Thursday, 29 November 2012

Perth High School pupils link up with the Great Barrier Reef

On Friday 23rd of November pupils at Perth High School found themselves connected directly with researchers on the other side of the world in a live internet link up organised by the company Digital Explorer. Digital Explorer and Perth High were brought together by Dr Joyce Gilbert, the Education Officer at the Royal Scottish Geographical Society.  

On a wet and windy November morning the Higher Managing Environmental Resources and Advanced Higher Biology classes were transported to warmer climes as they took part in a live Skype chat with researchers on the Great Barrier Reef off the north-east coast of Australia.  Pupils spoke to a marine biologist and a geographer who were aboard their research vessel some 15,000km away, and learned about some cutting-edge research which is now underway.  
The pupils were fascinated to hear about their innovative research project, their adventurous dives, and their findings so far.  Amongst other observations, the researchers reported evidence of coral bleaching on the reef and a close encounter with Tiger sharks earlier that day!  Pupils also got an interesting tour of the boat, which gave them a great insight into life aboard a research ship.  

The time difference meant that it was 7pm there, so pupils even caught a glimpse of the crew having their dinner and gave them a wave!  It really brought class work on coral reef ecosystems to life, and inspired a few ideas about future careers and adventures.

S6 pupil Scott Watson said “I liked getting to see someone who works on the reef and knows what they are talking about.  They really knew their stuff – they had just been doing it that very day!”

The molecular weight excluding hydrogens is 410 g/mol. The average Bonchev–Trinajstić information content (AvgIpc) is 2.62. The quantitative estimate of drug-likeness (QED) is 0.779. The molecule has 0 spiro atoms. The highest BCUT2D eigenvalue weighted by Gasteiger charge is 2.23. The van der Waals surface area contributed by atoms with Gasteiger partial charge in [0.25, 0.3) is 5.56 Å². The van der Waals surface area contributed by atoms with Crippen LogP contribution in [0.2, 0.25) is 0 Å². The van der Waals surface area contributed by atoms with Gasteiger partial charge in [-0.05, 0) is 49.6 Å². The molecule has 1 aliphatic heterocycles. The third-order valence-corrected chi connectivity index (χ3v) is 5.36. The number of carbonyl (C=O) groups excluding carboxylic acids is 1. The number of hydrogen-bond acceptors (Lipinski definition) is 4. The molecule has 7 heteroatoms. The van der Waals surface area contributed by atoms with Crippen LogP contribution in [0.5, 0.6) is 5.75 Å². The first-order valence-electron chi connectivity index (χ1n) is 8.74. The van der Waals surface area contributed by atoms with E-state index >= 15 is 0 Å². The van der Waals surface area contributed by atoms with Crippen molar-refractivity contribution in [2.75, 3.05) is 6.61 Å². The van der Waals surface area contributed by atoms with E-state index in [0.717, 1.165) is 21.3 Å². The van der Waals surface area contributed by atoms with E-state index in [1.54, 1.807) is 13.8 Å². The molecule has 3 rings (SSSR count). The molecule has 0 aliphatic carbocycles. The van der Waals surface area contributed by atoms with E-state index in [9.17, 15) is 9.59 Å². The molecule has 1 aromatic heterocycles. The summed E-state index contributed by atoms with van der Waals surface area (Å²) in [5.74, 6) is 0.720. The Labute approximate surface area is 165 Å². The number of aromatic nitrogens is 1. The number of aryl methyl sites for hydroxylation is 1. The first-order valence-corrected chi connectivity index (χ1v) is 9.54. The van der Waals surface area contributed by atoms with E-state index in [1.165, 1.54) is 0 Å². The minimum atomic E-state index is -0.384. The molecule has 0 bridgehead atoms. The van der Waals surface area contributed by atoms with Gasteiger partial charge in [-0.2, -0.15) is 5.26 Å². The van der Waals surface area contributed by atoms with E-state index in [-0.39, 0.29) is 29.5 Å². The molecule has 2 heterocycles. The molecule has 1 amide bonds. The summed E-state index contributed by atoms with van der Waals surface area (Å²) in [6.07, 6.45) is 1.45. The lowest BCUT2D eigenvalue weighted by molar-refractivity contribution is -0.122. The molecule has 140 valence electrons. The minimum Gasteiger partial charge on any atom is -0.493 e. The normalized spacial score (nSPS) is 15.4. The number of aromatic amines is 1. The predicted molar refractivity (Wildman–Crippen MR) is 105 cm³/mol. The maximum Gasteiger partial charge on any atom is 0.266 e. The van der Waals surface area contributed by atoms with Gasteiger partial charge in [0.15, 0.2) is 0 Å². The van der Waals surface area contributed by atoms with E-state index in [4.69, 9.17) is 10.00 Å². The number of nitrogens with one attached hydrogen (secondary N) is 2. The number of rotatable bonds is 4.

Brook Moran, another pupil, agreed “I liked the depth of the answers that were given.  It helped me understand coral reefs more.” 

Perth High Geography/Geology teacher Rachel Hay said: “It was really exciting (and quite surreal) to be able to bring a scientific expedition on the other side of the world into the classroom, and help pupils to understand how the material they study in class relates to the ‘real-world’.  

“We got a fascinating insight into the work marine biologists and geographers are doing out there, and into life on board a research ship.  There was a lot of ‘buzz’ amongst pupils and staff after the Skype linkup as they went off to their next classes with talk of future travel, adventures, and ‘dream jobs’!  A huge thank you to everyone who made this link-up possible.”

The researchers are  involved in The Catlin Seaview Survey. This project has been set up to study conditions on the reef so that the scientists can monitor how coral reefs are changing due to climate change, ocean acidification, and human pressures such as overfishing. 
During their time on the Great Barrier Reef, the research team will be diving as deep as 100m to research and record the condition of the reef using underwater tablets and 360° cameras.  The project’s partnership with Google will allow all of us to access the images through Seaview, the underwater equivalent of Streetview.  

For more information on the Catlin Seaview Survey(and inspirational virtual tours of the reef) please visit

Digital Explorer is a company on a mission to provide a world-class global citizenship education for young people. They do this by creating unique collaborations between explorers, scientists, teachers and pupils.